Net breeders are also great because they keep hatchling cuttlefish in close proximity to their food. For at least the first 2 of weeks after hatching, Sepia bandensis will need some sort of live food, and keeping the food closer to the hatchlings makes it more likely they will be able to find it to eat it. The more they eat, the faster they will grow, and the sooner you can release them in to their permanent home.

By far, the most successful food for hatchling Sepia bandensis is live mysis shrimp. Mysis are highly nutritious and relatively easy for the hatchlings to catch. The drawback to this food is the expense and the effort. Collecting wild mysis and captive culturing mysis are both extremely labor intensive, so they can cost more than one hundred dollars for 200. I prefer cultured mysis to wild mysis, because in my experience they have better survival rates, but plenty of other cephalopod keepers have had great success with wild mysis.

It is important to note that live brine shrimp, though readily available and inexpensive, are widely considered terrible food for cephalopods. Cephalopods raised on live brine, even enriched live brine, have low survival rates and short lives.

Keeping any live food alive can be challenging, and the challenge is compounded with mysis because they can be cannibalistic. To reduce this potential issue, avoid overcrowding, and be sure to feed rotifers or other suitable food regularly. Net breeders can be utilized, or another small tank can be set up to keep the mysis until they are ready to be fed to the cuttlefish. Its also important to get a feel for how many mysis you need per week, and be able to order them before you run out so your cuttlefish don’t go starve or eat each other!

If you are lucky enough to live near the ocean, you may be able to collect your own hatchling cuttle food in the form of small amphipods. Make sure to collect from waters that are as unpolluted as possible, and make sure to check with local regulations regarding collection before beginning. Amphipods can be much more robust than mysis and they can escape from hatchling cuttlefish more easily. I recommend that you start with mysis for the first week or so, allowing your baby cuttlefish to learn hunting skills with the easier prey.

Hatchlings should be fed several times a day, and only as much as they catch in a few minutes. I recommend avoiding ‘flood feeding’, feeding a lot of live food at once, because not only can hatchling Sepia bandensis stop seeing them as prey items, but flood feeding can make the hatchlings harder to wean onto dead food.

Since live food can be expensive, its great to wean your cuttlefish onto thawed frozen food as soon as possible – frozen mysis are a good choice for size and nutrition. Since cuttlefish rely on their eyesight to hunt, often the dead prey may need to be moving to get the cuttlefish to strike. Start by introducing thawed mysis with your live food. The hatchlings, conditioned to striking when live food is dropped into their breeder net, will usually snap up the dead mysis as well. Sometimes you will have to make the dead prey look alive by gently blowing it around, just barely moving it, with a small pipette or turkey baster. Weaning onto dead prey may not work until the hatchlings have moved off small prey and onto larger prey and determining when your hatchlings are able to move off smaller food is a judgment call.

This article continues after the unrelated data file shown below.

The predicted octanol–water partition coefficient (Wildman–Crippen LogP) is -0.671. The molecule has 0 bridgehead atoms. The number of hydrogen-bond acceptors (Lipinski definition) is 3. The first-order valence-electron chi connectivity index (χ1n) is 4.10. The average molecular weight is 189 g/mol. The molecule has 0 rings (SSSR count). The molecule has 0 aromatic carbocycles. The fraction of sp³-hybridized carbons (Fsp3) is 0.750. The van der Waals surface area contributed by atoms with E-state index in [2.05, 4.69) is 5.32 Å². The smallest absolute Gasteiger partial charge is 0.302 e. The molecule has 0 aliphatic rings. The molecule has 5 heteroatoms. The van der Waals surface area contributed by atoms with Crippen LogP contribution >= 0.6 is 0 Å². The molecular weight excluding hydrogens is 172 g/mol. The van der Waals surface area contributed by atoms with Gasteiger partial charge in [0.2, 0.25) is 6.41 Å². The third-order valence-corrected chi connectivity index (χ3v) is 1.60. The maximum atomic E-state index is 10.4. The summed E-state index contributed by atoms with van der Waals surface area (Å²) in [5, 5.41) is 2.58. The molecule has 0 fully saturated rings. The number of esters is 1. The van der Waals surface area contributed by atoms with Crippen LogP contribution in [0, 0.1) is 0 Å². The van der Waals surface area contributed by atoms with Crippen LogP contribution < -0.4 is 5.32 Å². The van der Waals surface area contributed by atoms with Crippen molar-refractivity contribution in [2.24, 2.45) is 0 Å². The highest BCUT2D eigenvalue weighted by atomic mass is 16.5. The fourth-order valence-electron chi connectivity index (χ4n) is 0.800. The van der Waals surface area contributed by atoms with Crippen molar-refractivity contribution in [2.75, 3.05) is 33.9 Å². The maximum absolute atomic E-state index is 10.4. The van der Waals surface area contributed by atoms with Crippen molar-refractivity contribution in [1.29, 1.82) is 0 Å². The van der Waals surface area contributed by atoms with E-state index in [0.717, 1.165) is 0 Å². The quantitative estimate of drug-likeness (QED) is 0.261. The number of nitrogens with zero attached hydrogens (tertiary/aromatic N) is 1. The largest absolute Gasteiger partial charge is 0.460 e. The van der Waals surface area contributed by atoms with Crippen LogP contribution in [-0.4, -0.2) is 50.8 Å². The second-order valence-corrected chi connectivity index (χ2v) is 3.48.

When your cuttlefish are a month old, and have had time to hone their hunting skill on weaker, smaller food, you can try feeding them larger food…even up to foods the same size as the cuttlefish. “Shore shrimp” or “marine janitors” can be ordered on line in various different sizes, and they make a great food for cuttlefish. Just like mysis, they need to be kept alive until fed to the cuttlefish, so be prepared. Once the cuttlefish are taking larger prey, the weaning process as described above works quickly and well, just instead of using dead myisis, you need to use dead, freshly killed or thawed frozen shrimp.

Another weaning method that cephalopod enthusiasts have been experimenting with is some kind of shrimp hanger or feeding station. Glue or tie a small rock to a piece of fishing line as a sinker. Tie the other end, or secure the other end, above the tank so the sinker will be a couple of inches below the bottom of the tank. In the middle of the line, tie or glue a plastic toothpick, and skewer a dead shrimp onto the toothpick. When you place this device into the tank, the current should make the shrimp on the toothpick move around, which will help attract the cuttlefish to feed. If you have multiple cuttlefish, add more toothpicks to the line for more shrimp.

Weaned or not, as the cuttlefish get bigger you will need to get them larger food items. Again, if you live near the ocean, you can collect local crabs or shrimp as needed. You can also check with local bait shops, which may have live shrimp ready to sell. If you live away from the ocean, you can order live fiddler crabs or appropriately sized shrimp from online vendors. If you have weaned your cuttles onto thawed frozen food, any live food, bought or collected, can be obtained in bulk and frozen to use when needed. Frozen bait shrimp or prawns can also be bought or ordered, and even raw, unshelled and unflavored shrimp from the grocery store can be used.